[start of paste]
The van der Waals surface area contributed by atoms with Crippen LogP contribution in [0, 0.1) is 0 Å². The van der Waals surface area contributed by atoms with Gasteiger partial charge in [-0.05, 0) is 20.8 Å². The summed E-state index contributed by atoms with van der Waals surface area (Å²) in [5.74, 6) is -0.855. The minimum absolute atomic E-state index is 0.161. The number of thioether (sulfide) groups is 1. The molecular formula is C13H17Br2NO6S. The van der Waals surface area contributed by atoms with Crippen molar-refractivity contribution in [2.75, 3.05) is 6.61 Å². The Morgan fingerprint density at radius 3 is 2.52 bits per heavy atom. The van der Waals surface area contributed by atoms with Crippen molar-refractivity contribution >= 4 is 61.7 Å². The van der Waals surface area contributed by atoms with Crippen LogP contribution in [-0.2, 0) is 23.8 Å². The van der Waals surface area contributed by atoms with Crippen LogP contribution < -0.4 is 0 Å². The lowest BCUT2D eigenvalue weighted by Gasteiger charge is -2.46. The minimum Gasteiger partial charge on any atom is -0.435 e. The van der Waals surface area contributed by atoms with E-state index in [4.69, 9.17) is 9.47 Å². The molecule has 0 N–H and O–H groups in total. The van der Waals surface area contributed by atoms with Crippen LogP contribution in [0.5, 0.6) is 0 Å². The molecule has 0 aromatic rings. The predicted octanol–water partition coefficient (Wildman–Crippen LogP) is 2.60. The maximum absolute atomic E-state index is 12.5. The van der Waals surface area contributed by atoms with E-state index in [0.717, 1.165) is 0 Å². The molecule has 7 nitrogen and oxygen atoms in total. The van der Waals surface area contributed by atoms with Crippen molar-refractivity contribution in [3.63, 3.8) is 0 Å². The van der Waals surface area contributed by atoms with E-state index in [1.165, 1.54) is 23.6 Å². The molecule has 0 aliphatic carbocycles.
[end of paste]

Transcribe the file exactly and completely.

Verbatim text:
The van der Waals surface area contributed by atoms with Crippen LogP contribution in [0, 0.1) is 0 Å². The van der Waals surface area contributed by atoms with Gasteiger partial charge in [-0.05, 0) is 20.8 Å². The summed E-state index contributed by atoms with van der Waals surface area (Å²) in [5.74, 6) is -0.855. The minimum absolute atomic E-state index is 0.161. The number of thioether (sulfide) groups is 1. The molecular formula is C13H17Br2NO6S. The van der Waals surface area contributed by atoms with Crippen molar-refractivity contribution in [2.75, 3.05) is 6.61 Å². The Morgan fingerprint density at radius 3 is 2.52 bits per heavy atom. The van der Waals surface area contributed by atoms with Crippen molar-refractivity contribution >= 4 is 61.7 Å². The van der Waals surface area contributed by atoms with Crippen LogP contribution in [-0.2, 0) is 23.8 Å². The van der Waals surface area contributed by atoms with Crippen LogP contribution < -0.4 is 0 Å². The lowest BCUT2D eigenvalue weighted by Gasteiger charge is -2.46. The minimum Gasteiger partial charge on any atom is -0.435 e. The van der Waals surface area contributed by atoms with E-state index in [4.69, 9.17) is 9.47 Å². The molecule has 0 N–H and O–H groups in total. The van der Waals surface area contributed by atoms with Crippen LogP contribution in [0.5, 0.6) is 0 Å². The molecule has 0 aromatic rings. The predicted octanol–water partition coefficient (Wildman–Crippen LogP) is 2.60. The maximum absolute atomic E-state index is 12.5. The van der Waals surface area contributed by atoms with E-state index in [0.717, 1.165) is 0 Å². The molecule has 7 nitrogen and oxygen atoms in total. The van der Waals surface area contributed by atoms with Crippen molar-refractivity contribution in [3.63, 3.8) is 0 Å². The van der Waals surface area contributed by atoms with E-state index in [1.165, 1.54) is 23.6 Å². The molecule has 0 aliphatic carbocycles.